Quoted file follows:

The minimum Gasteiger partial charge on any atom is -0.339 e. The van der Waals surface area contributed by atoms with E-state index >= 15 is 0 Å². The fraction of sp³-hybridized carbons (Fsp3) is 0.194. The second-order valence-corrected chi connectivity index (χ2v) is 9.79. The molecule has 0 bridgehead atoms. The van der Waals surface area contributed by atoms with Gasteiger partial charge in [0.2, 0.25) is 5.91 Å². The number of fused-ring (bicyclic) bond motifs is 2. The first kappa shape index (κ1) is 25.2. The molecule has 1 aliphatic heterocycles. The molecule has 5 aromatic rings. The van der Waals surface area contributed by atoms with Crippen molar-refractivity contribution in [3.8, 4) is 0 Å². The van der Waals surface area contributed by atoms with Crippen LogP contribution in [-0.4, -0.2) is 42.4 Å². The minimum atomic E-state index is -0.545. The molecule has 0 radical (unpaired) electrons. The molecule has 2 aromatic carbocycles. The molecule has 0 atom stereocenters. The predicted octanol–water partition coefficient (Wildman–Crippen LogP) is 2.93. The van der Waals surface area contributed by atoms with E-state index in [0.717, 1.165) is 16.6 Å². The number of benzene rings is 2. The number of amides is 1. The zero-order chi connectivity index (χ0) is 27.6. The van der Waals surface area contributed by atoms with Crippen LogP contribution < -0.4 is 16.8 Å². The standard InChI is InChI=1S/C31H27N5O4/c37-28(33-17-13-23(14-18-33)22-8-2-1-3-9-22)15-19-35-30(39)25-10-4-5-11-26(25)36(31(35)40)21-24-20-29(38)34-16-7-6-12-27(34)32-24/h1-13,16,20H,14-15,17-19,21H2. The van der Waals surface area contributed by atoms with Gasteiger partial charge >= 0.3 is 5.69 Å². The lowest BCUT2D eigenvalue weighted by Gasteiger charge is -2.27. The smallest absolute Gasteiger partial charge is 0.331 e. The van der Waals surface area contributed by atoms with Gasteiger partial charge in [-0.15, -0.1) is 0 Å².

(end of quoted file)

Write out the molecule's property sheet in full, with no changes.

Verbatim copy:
The minimum Gasteiger partial charge on any atom is -0.339 e. The van der Waals surface area contributed by atoms with E-state index >= 15 is 0 Å². The fraction of sp³-hybridized carbons (Fsp3) is 0.194. The second-order valence-corrected chi connectivity index (χ2v) is 9.79. The molecule has 0 bridgehead atoms. The van der Waals surface area contributed by atoms with Gasteiger partial charge in [0.2, 0.25) is 5.91 Å². The number of fused-ring (bicyclic) bond motifs is 2. The first kappa shape index (κ1) is 25.2. The molecule has 1 aliphatic heterocycles. The molecule has 5 aromatic rings. The van der Waals surface area contributed by atoms with Crippen molar-refractivity contribution in [3.8, 4) is 0 Å². The van der Waals surface area contributed by atoms with Crippen LogP contribution in [-0.4, -0.2) is 42.4 Å². The minimum atomic E-state index is -0.545. The molecule has 0 radical (unpaired) electrons. The molecule has 2 aromatic carbocycles. The molecule has 0 atom stereocenters. The predicted octanol–water partition coefficient (Wildman–Crippen LogP) is 2.93. The van der Waals surface area contributed by atoms with E-state index in [0.717, 1.165) is 16.6 Å². The number of benzene rings is 2. The number of amides is 1. The zero-order chi connectivity index (χ0) is 27.6. The van der Waals surface area contributed by atoms with Crippen LogP contribution < -0.4 is 16.8 Å². The standard InChI is InChI=1S/C31H27N5O4/c37-28(33-17-13-23(14-18-33)22-8-2-1-3-9-22)15-19-35-30(39)25-10-4-5-11-26(25)36(31(35)40)21-24-20-29(38)34-16-7-6-12-27(34)32-24/h1-13,16,20H,14-15,17-19,21H2. The van der Waals surface area contributed by atoms with Gasteiger partial charge >= 0.3 is 5.69 Å². The lowest BCUT2D eigenvalue weighted by Gasteiger charge is -2.27. The smallest absolute Gasteiger partial charge is 0.331 e. The van der Waals surface area contributed by atoms with Gasteiger partial charge in [-0.15, -0.1) is 0 Å².